One of indie rock's most indefatigable figures, Calvin Johnson has made a major impact on underground music as an artist, producer, and label owner.
With the influential twee band Beat Happening, he upended notions of what a rock band should sound like with their purposefully spare and primitive approach to pop on 1989's Black Candy. He went on to refine his passionate but highly individual vocal style and melodic approach with a number of other projects, including the slightly fractured dance music of Dub Narcotic Sound System, the beat-friendly pop of the Halo Benders, the semi-acoustic folk-leaning rock of the Hive Dwellers, and the indie rock sound and show-biz enthusiasm of the Sons of the Soil. As the founder of K Records, he gave a home to recordings from a diverse range of visionary artists, including Built to Spill, Modest Mouse, Kimya Dawson, Bikini Kill, and Chain & the Gang. And as a solo act, Johnson has shown a willingness to pursue many different sounds, ranging from the stark acoustic approach of 2002's What Was Me to the pointed but polished rock/electronic fusion of 2018's A Wonderful Beast.
Born in Olympia, Washington, Calvin Johnson's first true relationship with music started in 1977. After returning from a trip with his parents to England, he returned and enrolled in a summer course called Radio for Everyone. The 15-year-old would do his own radio show, playing the latest records by the Jam and Sex Pistols. Two of the program directors at KAOS, a radio station at nearby Evergreen State College, were interested in having Johnson join the station. In 1982, while living at the Capitol Theatre Building in Olympia, Johnson was working on a music fanzine called Sub Pop that would later become an influential label. During this time he also performed in bands such as Stella Mae, the Cool Rays, and 003 Legion.
In 1983, he became a member of Beat Happening, an underground rock band that became an integral part of the Washington music scene. The band released a series of albums and toured for a number of years. At the same time, he was playing a large role behind the scenes, creating his own record label, K Records, as a way to dissuade young bands from pandering to larger corporate record labels. Johnson also established the International Pop Overthrow, a collection of 7" releases from indie acts that received critical acclaim in the U.S. and Europe. In the early '90s, he started a new funk-influenced group with a revolving lineup called Dub Narcotic Sound System and also performed as a member of the Halo Benders with Built to Spill leader Doug Martsch and producer Steve Fisk. In 1991, Johnson created the International Pop Underground Festival, a music festival featuring Bikini Kill, Fugazi, and Fastbacks. He has worked with Beck, Built to Spill, and Jon Spencer Blues Explosion, among countless others, as a producer and engineer.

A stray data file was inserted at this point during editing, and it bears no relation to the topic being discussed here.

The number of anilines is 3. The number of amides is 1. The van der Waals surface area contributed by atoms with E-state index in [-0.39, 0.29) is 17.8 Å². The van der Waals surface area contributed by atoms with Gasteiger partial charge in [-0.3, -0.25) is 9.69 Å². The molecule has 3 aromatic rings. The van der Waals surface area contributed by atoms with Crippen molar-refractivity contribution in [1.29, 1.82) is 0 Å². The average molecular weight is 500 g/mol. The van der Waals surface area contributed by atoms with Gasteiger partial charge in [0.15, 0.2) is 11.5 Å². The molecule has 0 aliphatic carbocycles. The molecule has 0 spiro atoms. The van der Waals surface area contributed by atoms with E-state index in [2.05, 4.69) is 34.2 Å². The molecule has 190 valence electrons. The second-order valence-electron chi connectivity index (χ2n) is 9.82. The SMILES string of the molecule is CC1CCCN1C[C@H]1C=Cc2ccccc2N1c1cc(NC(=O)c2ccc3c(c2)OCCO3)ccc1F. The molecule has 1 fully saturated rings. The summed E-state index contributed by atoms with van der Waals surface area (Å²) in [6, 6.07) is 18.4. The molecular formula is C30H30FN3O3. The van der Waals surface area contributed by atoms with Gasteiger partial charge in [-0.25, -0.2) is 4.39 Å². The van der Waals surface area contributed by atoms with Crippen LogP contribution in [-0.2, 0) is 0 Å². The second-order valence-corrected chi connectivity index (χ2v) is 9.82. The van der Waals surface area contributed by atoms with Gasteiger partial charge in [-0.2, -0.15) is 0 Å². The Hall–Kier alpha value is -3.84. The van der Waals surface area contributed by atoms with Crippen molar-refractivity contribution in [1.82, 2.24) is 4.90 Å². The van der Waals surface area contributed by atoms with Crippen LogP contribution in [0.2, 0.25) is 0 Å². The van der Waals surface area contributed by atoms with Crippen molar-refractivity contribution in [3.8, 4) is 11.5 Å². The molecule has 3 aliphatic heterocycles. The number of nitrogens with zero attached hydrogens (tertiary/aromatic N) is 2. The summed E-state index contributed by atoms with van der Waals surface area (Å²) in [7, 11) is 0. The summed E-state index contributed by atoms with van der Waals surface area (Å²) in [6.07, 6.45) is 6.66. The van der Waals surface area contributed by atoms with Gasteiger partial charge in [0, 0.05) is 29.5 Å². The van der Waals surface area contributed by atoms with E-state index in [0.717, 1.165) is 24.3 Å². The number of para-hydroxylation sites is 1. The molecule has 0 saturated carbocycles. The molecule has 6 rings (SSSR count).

In 2002, Johnson released his first solo album, What Was Me, a collection of archival tapes from his days in Dub Narcotic Sound System. His next solo album, Before the Dream Faded... (2005), was much more of a collaborative affair, including input from Mirah, Adam Forkner, Phil Elverum, and other K regulars. This was followed in 2007 by Calvin Johnson and the Sons of the Soil, which featured new versions of older songs from his catalog, re-recorded with Forkner, Jason Anderson, and Kyle Field. He then started a new group called the Hive Dwellers, which released two singles (2010's "Get In" and 2011's "Lynch the Swan") followed by the full-lengths Hewn from the Wilderness (2012) and Moanin' (2014). In 2016, Johnson released This Party Is Just Getting Started, the debut full-length under his production moniker Selector Dub Narcotic. Johnson teamed with Patrick Carney of the Black Keys for 2018's A Wonderful Beast, a savvy blend of indie rock, dance sounds, and electronics that featured backing vocals from Michelle Branch. ~ Jason MacNeil & Mark Deming, Rovi